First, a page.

Director: Damiano D’Innocenzo, Fabio D’Innocenzo | 1h 38mins | Drama | Language: Italian
During a scorching summer just outside of Rome, tensions rise between a few suburban families. At the heart of them is their kids, who are influenced heavily by their parents behaviour.
The D’Innocenzo’s Bad Tales is a weird film, it creates tension in the strangest of places as well as finding an uncomfortable visual routine in the way it shoots it’s characters. This is the second feature from the directors, and more than likely it’s one that will stick with you for more reasons than one.
There is an eerie tension in the suburban mundanity the D’Innocenzo’s are showing; Families often complaining and existing outside the realm of what their children want or need, rather projecting abysmal behaviour onto their easily influenced eyes. At one point a child called Dennis is choking on steak while dining with his family and instead of paternal instincts kicking in, his father dips him upside down in order to remove the steak. In a flip of emotions his Father becomes infuriated about the interruption of their meal. Even in one of the most harrowing scenes, a young girl gets her head shaved because of lice, left to wallow in a puddle of her own hair as her parents walk away from her.
The parents are much more interested in their kids grades, flashing them as trophies and getting one over on their neighbours. In their minds if the kids are thriving academically, they are thriving parentally. But in the lessons that count, lessons of love, sex and life, the parents are nowhere to be seen. That’s why the film’s episodic structure is just a slew of disturbing questions raised about the nurturing of children by their parents. We see uncomfortable scenes of underage children debating sex, even two of them rifling through their Father’s search history. One scene in particular sees two of the men aggressively talk about how they want to violate a woman at a kids birthday party. The director’s are obviously creating an image of the horrifying side of parental influence, one that is controversial in it’s imagery and a little too coy on the point.
It’s reminiscent of the coming-of-age stories we see so often set in the months before school starts. The one’s about the endless summer, caught in a moment of joy and self-discovery, but Bad Tales feels like it’s deceitful twin.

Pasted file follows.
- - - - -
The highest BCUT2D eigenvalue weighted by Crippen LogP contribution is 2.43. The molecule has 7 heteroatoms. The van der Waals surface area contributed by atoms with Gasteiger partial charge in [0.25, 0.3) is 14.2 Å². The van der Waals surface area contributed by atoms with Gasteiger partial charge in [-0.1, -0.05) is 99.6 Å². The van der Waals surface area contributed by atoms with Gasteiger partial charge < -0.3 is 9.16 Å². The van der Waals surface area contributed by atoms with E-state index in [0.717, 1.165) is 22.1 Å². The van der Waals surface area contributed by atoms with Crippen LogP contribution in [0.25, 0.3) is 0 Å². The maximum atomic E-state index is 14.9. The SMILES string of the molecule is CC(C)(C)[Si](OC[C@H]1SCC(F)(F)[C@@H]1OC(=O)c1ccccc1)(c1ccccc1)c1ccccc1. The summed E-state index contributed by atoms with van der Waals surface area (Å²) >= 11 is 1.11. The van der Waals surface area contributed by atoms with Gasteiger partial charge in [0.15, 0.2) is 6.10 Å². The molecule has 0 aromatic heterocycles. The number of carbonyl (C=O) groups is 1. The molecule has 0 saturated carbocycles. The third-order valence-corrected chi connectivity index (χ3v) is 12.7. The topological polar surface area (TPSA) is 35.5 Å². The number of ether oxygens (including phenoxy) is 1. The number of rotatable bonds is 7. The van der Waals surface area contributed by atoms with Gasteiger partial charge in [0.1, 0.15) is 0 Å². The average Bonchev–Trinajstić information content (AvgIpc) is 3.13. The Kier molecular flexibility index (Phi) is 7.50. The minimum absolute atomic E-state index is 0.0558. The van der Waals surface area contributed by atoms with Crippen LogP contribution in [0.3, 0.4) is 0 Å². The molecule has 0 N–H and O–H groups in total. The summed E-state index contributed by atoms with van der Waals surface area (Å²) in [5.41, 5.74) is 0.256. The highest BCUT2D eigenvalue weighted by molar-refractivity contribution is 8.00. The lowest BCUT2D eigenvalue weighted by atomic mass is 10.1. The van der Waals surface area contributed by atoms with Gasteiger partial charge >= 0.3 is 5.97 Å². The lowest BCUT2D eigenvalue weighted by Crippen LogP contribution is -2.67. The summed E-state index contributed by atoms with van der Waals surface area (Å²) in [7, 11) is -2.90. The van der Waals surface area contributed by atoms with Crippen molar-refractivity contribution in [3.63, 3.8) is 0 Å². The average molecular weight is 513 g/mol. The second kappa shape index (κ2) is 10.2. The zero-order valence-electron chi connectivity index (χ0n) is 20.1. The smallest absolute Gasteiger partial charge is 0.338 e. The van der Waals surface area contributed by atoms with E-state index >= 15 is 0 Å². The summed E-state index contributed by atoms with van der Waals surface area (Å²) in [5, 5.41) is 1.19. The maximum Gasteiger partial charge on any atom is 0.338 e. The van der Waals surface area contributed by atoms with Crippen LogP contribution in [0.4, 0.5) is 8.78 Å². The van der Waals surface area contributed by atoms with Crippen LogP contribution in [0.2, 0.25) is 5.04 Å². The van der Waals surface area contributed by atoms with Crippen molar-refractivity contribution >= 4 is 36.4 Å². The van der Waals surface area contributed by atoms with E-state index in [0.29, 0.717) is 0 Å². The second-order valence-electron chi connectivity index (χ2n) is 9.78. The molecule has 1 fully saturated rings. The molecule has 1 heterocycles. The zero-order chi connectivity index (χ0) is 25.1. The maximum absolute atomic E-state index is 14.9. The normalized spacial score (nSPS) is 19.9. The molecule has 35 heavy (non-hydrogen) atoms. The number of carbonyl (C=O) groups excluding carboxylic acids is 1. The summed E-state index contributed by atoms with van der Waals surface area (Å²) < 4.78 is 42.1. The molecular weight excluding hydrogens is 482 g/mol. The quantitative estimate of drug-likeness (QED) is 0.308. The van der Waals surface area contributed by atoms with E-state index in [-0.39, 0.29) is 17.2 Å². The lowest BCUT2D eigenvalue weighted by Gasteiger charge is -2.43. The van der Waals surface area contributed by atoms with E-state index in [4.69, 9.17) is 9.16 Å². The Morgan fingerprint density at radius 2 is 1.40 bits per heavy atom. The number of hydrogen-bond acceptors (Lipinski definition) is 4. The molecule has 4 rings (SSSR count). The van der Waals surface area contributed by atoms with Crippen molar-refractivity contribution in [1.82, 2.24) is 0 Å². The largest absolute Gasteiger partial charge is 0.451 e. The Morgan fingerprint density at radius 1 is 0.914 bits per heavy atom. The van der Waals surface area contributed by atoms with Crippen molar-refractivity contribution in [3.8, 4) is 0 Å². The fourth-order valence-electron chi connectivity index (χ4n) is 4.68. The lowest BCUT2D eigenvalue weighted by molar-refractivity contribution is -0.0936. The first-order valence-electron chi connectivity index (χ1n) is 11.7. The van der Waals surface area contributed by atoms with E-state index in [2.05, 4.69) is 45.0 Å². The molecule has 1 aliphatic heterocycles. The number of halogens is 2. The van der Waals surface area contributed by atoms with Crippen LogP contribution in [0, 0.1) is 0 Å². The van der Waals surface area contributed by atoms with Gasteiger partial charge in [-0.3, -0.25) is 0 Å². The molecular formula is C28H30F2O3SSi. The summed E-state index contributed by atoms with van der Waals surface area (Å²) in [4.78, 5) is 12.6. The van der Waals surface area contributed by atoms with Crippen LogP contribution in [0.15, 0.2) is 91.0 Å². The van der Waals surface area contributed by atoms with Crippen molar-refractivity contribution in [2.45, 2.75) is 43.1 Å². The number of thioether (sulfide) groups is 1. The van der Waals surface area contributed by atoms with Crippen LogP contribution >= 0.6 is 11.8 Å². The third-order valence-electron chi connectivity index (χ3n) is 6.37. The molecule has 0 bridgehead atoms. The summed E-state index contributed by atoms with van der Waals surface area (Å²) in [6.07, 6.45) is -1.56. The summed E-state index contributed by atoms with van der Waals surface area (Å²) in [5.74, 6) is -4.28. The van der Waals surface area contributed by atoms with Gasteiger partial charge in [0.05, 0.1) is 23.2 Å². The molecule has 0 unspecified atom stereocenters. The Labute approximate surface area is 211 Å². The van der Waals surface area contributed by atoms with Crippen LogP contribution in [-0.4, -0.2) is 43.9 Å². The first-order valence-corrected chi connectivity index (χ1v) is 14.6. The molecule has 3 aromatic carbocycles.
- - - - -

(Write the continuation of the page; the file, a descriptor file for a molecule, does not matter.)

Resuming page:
Being set in the countryside of Italy helps the films beauty though, it has this radiant colour palette of yellows and vibrant oranges lighting the hot days of summer. It’s reminiscent of the coming-of-age stories we see so often set in the months before school starts. The one’s about the endless summer, caught in a moment of joy and self-discovery, but Bad Tales feels like it’s deceitful twin. The anti-summer film, where the kids journeys are dangerous and emotionally conflicted leading to a particularly tragic ending.
But, the film is a little too coy for it’s own good, maybe it’s about the dangers of under nurturing, or the false pretences of happy sun-kissed childhoods, but the Director’s don’t seem particularly keen on showing us the full meaning. The end sees a mass tragedy in the community, with only a young quiet boy and his Father manages to make it out of the suburban hell-hole. The problem with such a shocking ending is that it requires our full emotional connection to really feel the impact. But the films need to paint such grotesque characters, often using the camera to show us them in their most horrible forms, leaves us disconnected to all of them.
It’s a film that intelligently and horrifically shows us the dark side of parental guidance, as well as having gorgeous cinematography that only amplifies the pessimistic picture the D’Innocenzo’s are painting. But, the problem with having such horrifying and alien-like characters, is that we can’t fully involve ourselves in the impending doom that awaits them.